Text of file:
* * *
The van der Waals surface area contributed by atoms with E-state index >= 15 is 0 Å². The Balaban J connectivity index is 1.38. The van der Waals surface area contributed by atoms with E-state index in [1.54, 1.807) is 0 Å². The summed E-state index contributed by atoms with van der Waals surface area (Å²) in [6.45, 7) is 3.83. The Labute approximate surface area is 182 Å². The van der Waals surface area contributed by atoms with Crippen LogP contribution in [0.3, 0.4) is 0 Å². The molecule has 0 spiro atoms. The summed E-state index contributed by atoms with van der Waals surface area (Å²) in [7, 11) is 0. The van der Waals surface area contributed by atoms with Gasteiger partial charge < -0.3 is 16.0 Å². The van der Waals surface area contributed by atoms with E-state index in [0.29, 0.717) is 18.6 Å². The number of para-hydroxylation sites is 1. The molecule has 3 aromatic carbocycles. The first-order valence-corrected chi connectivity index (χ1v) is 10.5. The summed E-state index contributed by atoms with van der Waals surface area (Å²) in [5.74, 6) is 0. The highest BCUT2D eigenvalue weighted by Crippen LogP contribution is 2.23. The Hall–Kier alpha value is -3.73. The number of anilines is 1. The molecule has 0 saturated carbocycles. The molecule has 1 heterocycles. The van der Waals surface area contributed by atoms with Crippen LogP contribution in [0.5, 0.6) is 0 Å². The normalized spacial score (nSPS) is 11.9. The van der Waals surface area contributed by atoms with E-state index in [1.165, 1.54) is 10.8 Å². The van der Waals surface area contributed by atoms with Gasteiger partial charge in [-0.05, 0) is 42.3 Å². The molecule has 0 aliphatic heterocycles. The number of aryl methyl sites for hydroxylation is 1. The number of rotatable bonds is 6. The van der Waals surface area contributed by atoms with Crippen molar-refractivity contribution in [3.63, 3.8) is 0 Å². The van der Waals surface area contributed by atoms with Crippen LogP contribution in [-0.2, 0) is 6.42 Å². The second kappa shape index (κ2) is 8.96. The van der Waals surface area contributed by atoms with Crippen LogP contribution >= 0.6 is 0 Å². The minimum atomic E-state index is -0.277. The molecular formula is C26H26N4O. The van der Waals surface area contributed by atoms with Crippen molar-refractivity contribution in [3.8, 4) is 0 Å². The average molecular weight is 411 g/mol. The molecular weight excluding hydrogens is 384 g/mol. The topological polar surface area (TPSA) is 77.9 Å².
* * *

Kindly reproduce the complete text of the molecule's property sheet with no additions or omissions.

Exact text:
The van der Waals surface area contributed by atoms with E-state index >= 15 is 0 Å². The Balaban J connectivity index is 1.38. The van der Waals surface area contributed by atoms with E-state index in [1.54, 1.807) is 0 Å². The summed E-state index contributed by atoms with van der Waals surface area (Å²) in [6.45, 7) is 3.83. The Labute approximate surface area is 182 Å². The van der Waals surface area contributed by atoms with Crippen LogP contribution in [0.3, 0.4) is 0 Å². The molecule has 0 spiro atoms. The summed E-state index contributed by atoms with van der Waals surface area (Å²) in [7, 11) is 0. The van der Waals surface area contributed by atoms with Gasteiger partial charge < -0.3 is 16.0 Å². The van der Waals surface area contributed by atoms with E-state index in [0.29, 0.717) is 18.6 Å². The number of para-hydroxylation sites is 1. The molecule has 3 aromatic carbocycles. The first-order valence-corrected chi connectivity index (χ1v) is 10.5. The summed E-state index contributed by atoms with van der Waals surface area (Å²) in [5.74, 6) is 0. The highest BCUT2D eigenvalue weighted by Crippen LogP contribution is 2.23. The Hall–Kier alpha value is -3.73. The number of anilines is 1. The molecule has 0 saturated carbocycles. The molecule has 1 heterocycles. The van der Waals surface area contributed by atoms with Crippen LogP contribution in [0.5, 0.6) is 0 Å². The normalized spacial score (nSPS) is 11.9. The van der Waals surface area contributed by atoms with E-state index in [1.165, 1.54) is 10.8 Å². The van der Waals surface area contributed by atoms with Gasteiger partial charge in [-0.05, 0) is 42.3 Å². The molecule has 0 aliphatic heterocycles. The number of aryl methyl sites for hydroxylation is 1. The number of rotatable bonds is 6. The van der Waals surface area contributed by atoms with Crippen molar-refractivity contribution in [3.63, 3.8) is 0 Å². The van der Waals surface area contributed by atoms with Crippen LogP contribution in [-0.2, 0) is 6.42 Å². The second kappa shape index (κ2) is 8.96. The van der Waals surface area contributed by atoms with Crippen LogP contribution >= 0.6 is 0 Å². The minimum atomic E-state index is -0.277. The molecular formula is C26H26N4O. The van der Waals surface area contributed by atoms with Crippen molar-refractivity contribution in [3.8, 4) is 0 Å². The average molecular weight is 411 g/mol. The molecular weight excluding hydrogens is 384 g/mol. The topological polar surface area (TPSA) is 77.9 Å².